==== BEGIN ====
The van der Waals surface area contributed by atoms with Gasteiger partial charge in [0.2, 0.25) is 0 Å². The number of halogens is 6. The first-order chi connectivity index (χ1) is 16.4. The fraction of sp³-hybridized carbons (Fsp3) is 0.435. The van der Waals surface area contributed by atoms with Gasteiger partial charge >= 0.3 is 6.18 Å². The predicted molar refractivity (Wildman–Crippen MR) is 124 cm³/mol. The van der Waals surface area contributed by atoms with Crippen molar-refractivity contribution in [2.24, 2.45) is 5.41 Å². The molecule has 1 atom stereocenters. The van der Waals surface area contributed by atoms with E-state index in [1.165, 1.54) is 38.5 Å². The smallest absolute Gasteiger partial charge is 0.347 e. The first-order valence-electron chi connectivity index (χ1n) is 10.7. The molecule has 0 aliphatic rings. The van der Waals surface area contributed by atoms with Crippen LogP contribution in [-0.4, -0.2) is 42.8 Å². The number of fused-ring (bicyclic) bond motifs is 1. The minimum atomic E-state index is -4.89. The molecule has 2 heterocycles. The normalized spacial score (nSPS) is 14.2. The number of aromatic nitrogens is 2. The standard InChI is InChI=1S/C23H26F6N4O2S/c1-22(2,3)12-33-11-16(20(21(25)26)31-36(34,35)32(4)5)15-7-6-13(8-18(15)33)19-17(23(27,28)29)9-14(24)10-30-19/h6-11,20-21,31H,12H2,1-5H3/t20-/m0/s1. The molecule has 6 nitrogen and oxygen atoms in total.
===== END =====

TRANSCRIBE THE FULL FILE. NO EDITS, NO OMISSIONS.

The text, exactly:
The van der Waals surface area contributed by atoms with Gasteiger partial charge in [0.2, 0.25) is 0 Å². The number of halogens is 6. The first-order chi connectivity index (χ1) is 16.4. The fraction of sp³-hybridized carbons (Fsp3) is 0.435. The van der Waals surface area contributed by atoms with Gasteiger partial charge >= 0.3 is 6.18 Å². The predicted molar refractivity (Wildman–Crippen MR) is 124 cm³/mol. The van der Waals surface area contributed by atoms with Crippen molar-refractivity contribution in [2.24, 2.45) is 5.41 Å². The molecule has 1 atom stereocenters. The van der Waals surface area contributed by atoms with E-state index in [1.165, 1.54) is 38.5 Å². The smallest absolute Gasteiger partial charge is 0.347 e. The first-order valence-electron chi connectivity index (χ1n) is 10.7. The molecule has 0 aliphatic rings. The van der Waals surface area contributed by atoms with Crippen LogP contribution in [-0.4, -0.2) is 42.8 Å². The number of fused-ring (bicyclic) bond motifs is 1. The minimum atomic E-state index is -4.89. The molecule has 2 heterocycles. The normalized spacial score (nSPS) is 14.2. The number of aromatic nitrogens is 2. The standard InChI is InChI=1S/C23H26F6N4O2S/c1-22(2,3)12-33-11-16(20(21(25)26)31-36(34,35)32(4)5)15-7-6-13(8-18(15)33)19-17(23(27,28)29)9-14(24)10-30-19/h6-11,20-21,31H,12H2,1-5H3/t20-/m0/s1. The molecule has 6 nitrogen and oxygen atoms in total.